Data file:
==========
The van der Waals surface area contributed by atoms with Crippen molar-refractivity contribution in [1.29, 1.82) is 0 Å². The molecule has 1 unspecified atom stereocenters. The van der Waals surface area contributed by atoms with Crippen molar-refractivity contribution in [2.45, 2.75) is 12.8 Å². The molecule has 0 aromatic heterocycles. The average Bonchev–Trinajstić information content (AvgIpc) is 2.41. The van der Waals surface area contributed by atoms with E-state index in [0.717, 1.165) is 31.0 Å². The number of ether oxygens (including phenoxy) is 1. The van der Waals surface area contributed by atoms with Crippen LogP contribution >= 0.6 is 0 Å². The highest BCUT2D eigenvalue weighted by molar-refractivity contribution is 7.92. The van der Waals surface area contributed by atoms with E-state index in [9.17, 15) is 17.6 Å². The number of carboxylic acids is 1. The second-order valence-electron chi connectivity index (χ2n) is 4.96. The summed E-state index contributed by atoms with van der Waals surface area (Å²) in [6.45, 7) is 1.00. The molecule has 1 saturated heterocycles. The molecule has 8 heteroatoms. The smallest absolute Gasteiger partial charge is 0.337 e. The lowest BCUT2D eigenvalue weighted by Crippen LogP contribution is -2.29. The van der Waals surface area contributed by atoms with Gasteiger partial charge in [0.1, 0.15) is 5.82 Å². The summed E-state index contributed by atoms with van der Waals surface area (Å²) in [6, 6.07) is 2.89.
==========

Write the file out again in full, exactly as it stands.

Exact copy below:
The van der Waals surface area contributed by atoms with Crippen molar-refractivity contribution in [1.29, 1.82) is 0 Å². The molecule has 1 unspecified atom stereocenters. The van der Waals surface area contributed by atoms with Crippen molar-refractivity contribution in [2.45, 2.75) is 12.8 Å². The molecule has 0 aromatic heterocycles. The average Bonchev–Trinajstić information content (AvgIpc) is 2.41. The van der Waals surface area contributed by atoms with E-state index in [0.717, 1.165) is 31.0 Å². The number of ether oxygens (including phenoxy) is 1. The van der Waals surface area contributed by atoms with Crippen LogP contribution >= 0.6 is 0 Å². The highest BCUT2D eigenvalue weighted by molar-refractivity contribution is 7.92. The van der Waals surface area contributed by atoms with E-state index in [9.17, 15) is 17.6 Å². The number of carboxylic acids is 1. The second-order valence-electron chi connectivity index (χ2n) is 4.96. The summed E-state index contributed by atoms with van der Waals surface area (Å²) in [6.45, 7) is 1.00. The molecule has 1 saturated heterocycles. The molecule has 8 heteroatoms. The smallest absolute Gasteiger partial charge is 0.337 e. The lowest BCUT2D eigenvalue weighted by Crippen LogP contribution is -2.29. The van der Waals surface area contributed by atoms with Gasteiger partial charge in [0.1, 0.15) is 5.82 Å². The summed E-state index contributed by atoms with van der Waals surface area (Å²) in [6, 6.07) is 2.89.